Beware of the man who offers to give you gold for cash.
It’s known as the “Dubai gold” con and it recently resurfaced in Langley City.
Langley RCMP Cpl. Holly Largy said a man driving a dark Dodge Journey SUV, described as a “semi-bald’ man who spoke with a heavy Middle Eastern accent, claimed he had lost his wallet and needed cash to get back to Dubai.
The victim paid $300 for what turned out to be fake gold.
While the transaction took place in the area of some security cameras in the 20300 block of Fraser Highway on Thursday, Nov. 7, police were unable to locate images of the con artist.
Largy called it a “cautionary tale.”
“Don’t buy things out of the back of a car,” Largy commented.
Other incidents have been reported in Chilliwack, Abbotsford, Merritt, Kamloops and Regina.
In Saanich, police reported one person recently lost $500 when they were scammed roadside by a couple who reported a lost wallet and said needed cash right away in order to get back to Dubai.
A male suspect offered what appeared to be gold jewelry to the victim and drove them to a nearby ATM where $500 was withdrawn.
The resident returned home and determined that gold should not be magnetic.
One hour later, police said the same suspect or suspects tried the same scam on another resident in the area who turned them away.
“As we enter the holiday season when goodwill is at its highest level, please use your common sense and intuition to avoid any scams that will hit you in the heart and pocketbook,” said Saanich Police Cst. Pat Mangan.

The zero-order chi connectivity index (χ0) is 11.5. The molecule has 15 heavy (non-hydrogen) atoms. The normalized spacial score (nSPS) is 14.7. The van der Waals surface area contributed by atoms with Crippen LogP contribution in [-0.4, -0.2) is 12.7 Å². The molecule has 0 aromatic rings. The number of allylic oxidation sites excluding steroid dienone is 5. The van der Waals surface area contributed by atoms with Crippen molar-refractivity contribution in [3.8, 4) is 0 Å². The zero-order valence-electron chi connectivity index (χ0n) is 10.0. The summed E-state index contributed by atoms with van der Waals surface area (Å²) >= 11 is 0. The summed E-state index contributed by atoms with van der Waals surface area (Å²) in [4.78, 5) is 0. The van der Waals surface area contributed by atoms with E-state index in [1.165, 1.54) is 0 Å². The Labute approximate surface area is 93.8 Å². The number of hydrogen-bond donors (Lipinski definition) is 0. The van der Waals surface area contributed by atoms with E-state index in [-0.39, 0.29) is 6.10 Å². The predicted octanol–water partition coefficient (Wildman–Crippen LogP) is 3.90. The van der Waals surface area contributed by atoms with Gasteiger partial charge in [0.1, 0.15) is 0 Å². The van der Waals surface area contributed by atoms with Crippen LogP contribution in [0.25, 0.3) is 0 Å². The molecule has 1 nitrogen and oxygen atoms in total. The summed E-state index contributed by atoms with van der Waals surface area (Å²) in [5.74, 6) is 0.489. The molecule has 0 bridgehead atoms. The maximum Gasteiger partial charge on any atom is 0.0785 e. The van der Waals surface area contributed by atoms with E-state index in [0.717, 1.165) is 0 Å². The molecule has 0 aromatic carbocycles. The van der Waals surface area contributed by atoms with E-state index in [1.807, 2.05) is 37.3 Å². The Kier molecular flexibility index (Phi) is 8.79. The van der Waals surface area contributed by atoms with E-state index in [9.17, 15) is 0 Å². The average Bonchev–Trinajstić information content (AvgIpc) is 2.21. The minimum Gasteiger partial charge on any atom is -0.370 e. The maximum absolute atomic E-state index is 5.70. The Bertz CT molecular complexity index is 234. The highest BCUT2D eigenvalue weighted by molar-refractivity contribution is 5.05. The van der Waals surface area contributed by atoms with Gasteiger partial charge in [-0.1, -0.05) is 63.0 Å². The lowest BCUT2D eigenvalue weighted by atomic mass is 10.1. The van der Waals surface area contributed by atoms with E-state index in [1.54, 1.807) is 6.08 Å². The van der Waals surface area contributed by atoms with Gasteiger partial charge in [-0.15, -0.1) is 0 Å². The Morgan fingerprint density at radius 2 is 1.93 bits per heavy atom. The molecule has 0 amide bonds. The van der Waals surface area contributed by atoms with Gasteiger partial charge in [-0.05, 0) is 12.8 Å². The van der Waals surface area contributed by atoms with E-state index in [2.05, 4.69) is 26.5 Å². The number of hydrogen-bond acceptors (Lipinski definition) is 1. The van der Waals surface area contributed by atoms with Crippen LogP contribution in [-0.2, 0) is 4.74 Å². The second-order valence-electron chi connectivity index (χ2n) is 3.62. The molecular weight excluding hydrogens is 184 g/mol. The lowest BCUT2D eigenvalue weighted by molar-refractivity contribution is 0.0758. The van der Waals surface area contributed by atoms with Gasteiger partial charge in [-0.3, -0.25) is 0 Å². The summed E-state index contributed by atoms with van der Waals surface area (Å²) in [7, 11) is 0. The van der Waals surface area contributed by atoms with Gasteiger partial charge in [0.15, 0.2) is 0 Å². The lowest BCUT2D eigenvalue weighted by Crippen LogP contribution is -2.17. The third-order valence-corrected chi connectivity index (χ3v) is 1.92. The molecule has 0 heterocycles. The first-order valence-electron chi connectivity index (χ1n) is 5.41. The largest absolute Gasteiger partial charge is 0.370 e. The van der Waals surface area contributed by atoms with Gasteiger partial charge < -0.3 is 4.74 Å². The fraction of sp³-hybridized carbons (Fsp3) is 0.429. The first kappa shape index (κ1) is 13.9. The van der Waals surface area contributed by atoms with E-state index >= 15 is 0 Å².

The suspect was accompanied by people purported to be his wife and three young children in a dark Chrysler SUV, police said.
In May of last year, owners of a Chilliwack jewelry shop, Thomas Designer Jewellery, said in one week, they had five people try to sell them fake gold.
In a story relayed to the jewellers, a couple told a local they left Edmonton for a drive but went too far. They didn’t have any money for gas and they needed to get back to Alberta to catch a flight to Dubai.
That’s when they offered up what they claimed to be 18-karat men’s gold rings, necklaces and bracelets for what would be a bargain price.
The shop owner noted men’s rings are almost never 18-karat gold becauase it would be too soft. Then, there is the fact that the rings have no manufacturer’s logo, just the “18K” stamp.
- with files from Black Press Media